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‘This Boy’s Life’ (R)

By Desson Howe
Washington Post Staff Writer
April 23, 1993

In "This Boy's Life," set in the late 1950s, divorced mother Ellen Barkin believes she has found the solution to her capricious wanderings. Mechanic Robert De Niro is charming, if unsophisticated. He brings her flowers, blows kisses and refers to her coffee as "java." His houseful of children from a previous marriage and his unpretentious consistency offer unprecedented security. And just maybe he'll put new order into her unruly son Leonardo DiCaprio's life.

DiCaprio, an aspiring delinquent obsessed with girls, cigarettes and rockabilly, doesn't trust the oddball suitor from Concrete, Wash. He even lampoons De Niro's old-time ways. His skepticism is temporarily reversed when De Niro promises to take him on a turkey shoot. But when it turns out the shoot has age restrictions, it's just the beginning of multiple letdowns. Barkin marries De Niro, mother and son move to the new home, and an extended father-son battle begins.

De Niro is torn from the pages of the scouting handbook and Reader's Digest, with a Gary Larsonesque twist. He hates Democrats and homosexuals. In his eyes, the fist is mightier than the pen; and he's full of such expressions as "shut your piehole." To him, DiCaprio is a lily-livered wimp who needs toughening. Barkin, who receives her own share of abuse from De Niro, refuses to acknowledge her mistake and defers meekly to her new husband. DiCaprio is mired in Concrete with a small-town dictator.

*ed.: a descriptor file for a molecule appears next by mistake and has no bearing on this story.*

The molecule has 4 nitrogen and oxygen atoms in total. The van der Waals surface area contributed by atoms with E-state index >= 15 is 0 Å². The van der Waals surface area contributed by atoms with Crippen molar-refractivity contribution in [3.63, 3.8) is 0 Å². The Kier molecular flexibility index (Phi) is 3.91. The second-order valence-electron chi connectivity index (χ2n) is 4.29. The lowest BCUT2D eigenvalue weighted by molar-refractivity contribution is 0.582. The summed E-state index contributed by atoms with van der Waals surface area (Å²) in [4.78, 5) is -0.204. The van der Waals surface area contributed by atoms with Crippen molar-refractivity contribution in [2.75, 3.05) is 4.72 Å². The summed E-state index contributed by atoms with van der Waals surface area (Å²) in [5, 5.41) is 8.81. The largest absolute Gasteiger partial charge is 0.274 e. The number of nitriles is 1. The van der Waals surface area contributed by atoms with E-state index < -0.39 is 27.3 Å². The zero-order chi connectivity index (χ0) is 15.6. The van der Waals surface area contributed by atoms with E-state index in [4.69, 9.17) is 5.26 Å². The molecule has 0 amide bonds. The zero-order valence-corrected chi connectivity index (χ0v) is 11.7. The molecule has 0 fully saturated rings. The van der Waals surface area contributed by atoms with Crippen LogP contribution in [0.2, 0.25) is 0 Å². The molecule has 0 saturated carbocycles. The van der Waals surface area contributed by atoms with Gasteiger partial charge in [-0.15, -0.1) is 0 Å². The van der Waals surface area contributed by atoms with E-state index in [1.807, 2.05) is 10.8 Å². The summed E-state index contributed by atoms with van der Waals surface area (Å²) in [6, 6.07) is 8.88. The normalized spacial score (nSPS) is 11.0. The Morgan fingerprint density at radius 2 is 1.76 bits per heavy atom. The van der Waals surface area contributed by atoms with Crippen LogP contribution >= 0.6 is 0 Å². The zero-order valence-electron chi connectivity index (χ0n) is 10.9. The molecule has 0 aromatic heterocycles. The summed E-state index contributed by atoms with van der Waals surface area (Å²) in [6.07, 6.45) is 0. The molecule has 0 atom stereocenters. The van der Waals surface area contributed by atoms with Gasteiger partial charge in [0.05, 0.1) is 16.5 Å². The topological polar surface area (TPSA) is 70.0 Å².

"This Boy's Life," based on Tobias Wolff's 1989 autobiography, has its moments. But it never attains full dimension. It pursues the De Niro-DiCaprio war so singlemindedly, everything else is left high and dry.

After Barkin marries De Niro, her job in this movie (except for the film's climactic developments) is essentially over. De Niro's three children hover sullenly -- almost irrelevantly -- in the background. DiCaprio strikes up a friendship with apparently homosexual classmate Jonah Blechman but the relationship never comes to De Niro's anti-gay attention. In dramatic terms, the confrontation is a missed opportunity.

Apparently left by director Michael Caton-Jones to his own devices, De Niro's familiar, tight-lipped intensity is entertaining and watchable. But in this Boy's Life Magazine context, it hovers close to cartoonlike. At first he taunts DiCaprio for reading books, listening to music and demanding sneakers. During basketball games, DiCaprio spends his time slithering across gym floors in leather brogues. By the end of the movie, however, De Niro has evolved into a Hollywood '90s villain -- the stepfather from hell.

"This is my house," he thunders, when DiCaprio has left the toothpaste tube uncapped. "I get to say about the toothpaste!" He gets increasingly psychotic until it becomes time for a wooden stake -- or a "Wizard of Oz"-like bucket of water. But as a boy struggling to get out of an untenable situation -- at a clumsy, powerless age -- DiCaprio is assured and believable. Perhaps the real reason he wants to get out of town is to find real people.

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